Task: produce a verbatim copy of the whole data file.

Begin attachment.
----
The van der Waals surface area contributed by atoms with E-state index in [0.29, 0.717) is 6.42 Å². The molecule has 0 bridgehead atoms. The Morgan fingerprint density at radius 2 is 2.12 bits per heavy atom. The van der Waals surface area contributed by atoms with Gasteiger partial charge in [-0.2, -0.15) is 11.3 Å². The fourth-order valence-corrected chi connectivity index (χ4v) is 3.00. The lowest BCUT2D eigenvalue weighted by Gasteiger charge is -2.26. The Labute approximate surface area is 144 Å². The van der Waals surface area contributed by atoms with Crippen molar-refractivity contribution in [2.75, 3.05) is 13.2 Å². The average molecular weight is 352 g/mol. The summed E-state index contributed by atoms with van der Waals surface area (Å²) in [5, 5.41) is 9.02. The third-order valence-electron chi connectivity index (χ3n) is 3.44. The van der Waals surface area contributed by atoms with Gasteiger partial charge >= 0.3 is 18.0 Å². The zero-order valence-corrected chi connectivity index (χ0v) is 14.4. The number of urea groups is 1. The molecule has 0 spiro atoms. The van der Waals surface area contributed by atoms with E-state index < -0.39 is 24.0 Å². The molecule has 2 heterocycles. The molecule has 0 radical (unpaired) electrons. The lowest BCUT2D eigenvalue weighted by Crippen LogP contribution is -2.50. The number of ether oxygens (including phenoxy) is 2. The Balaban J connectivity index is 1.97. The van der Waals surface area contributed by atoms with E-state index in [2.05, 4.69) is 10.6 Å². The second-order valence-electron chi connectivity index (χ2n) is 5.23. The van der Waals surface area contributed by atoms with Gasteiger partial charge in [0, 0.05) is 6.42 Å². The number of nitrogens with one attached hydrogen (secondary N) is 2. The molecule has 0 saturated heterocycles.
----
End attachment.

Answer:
The van der Waals surface area contributed by atoms with E-state index in [0.29, 0.717) is 6.42 Å². The molecule has 0 bridgehead atoms. The Morgan fingerprint density at radius 2 is 2.12 bits per heavy atom. The van der Waals surface area contributed by atoms with Gasteiger partial charge in [-0.2, -0.15) is 11.3 Å². The fourth-order valence-corrected chi connectivity index (χ4v) is 3.00. The lowest BCUT2D eigenvalue weighted by Gasteiger charge is -2.26. The Labute approximate surface area is 144 Å². The van der Waals surface area contributed by atoms with Crippen molar-refractivity contribution in [2.75, 3.05) is 13.2 Å². The average molecular weight is 352 g/mol. The summed E-state index contributed by atoms with van der Waals surface area (Å²) in [5, 5.41) is 9.02. The third-order valence-electron chi connectivity index (χ3n) is 3.44. The van der Waals surface area contributed by atoms with Gasteiger partial charge >= 0.3 is 18.0 Å². The zero-order valence-corrected chi connectivity index (χ0v) is 14.4. The number of urea groups is 1. The molecule has 0 spiro atoms. The van der Waals surface area contributed by atoms with E-state index < -0.39 is 24.0 Å². The molecule has 2 heterocycles. The molecule has 0 radical (unpaired) electrons. The lowest BCUT2D eigenvalue weighted by Crippen LogP contribution is -2.50. The number of ether oxygens (including phenoxy) is 2. The Balaban J connectivity index is 1.97. The van der Waals surface area contributed by atoms with E-state index in [2.05, 4.69) is 10.6 Å². The second-order valence-electron chi connectivity index (χ2n) is 5.23. The van der Waals surface area contributed by atoms with Gasteiger partial charge in [0, 0.05) is 6.42 Å². The number of nitrogens with one attached hydrogen (secondary N) is 2. The molecule has 0 saturated heterocycles.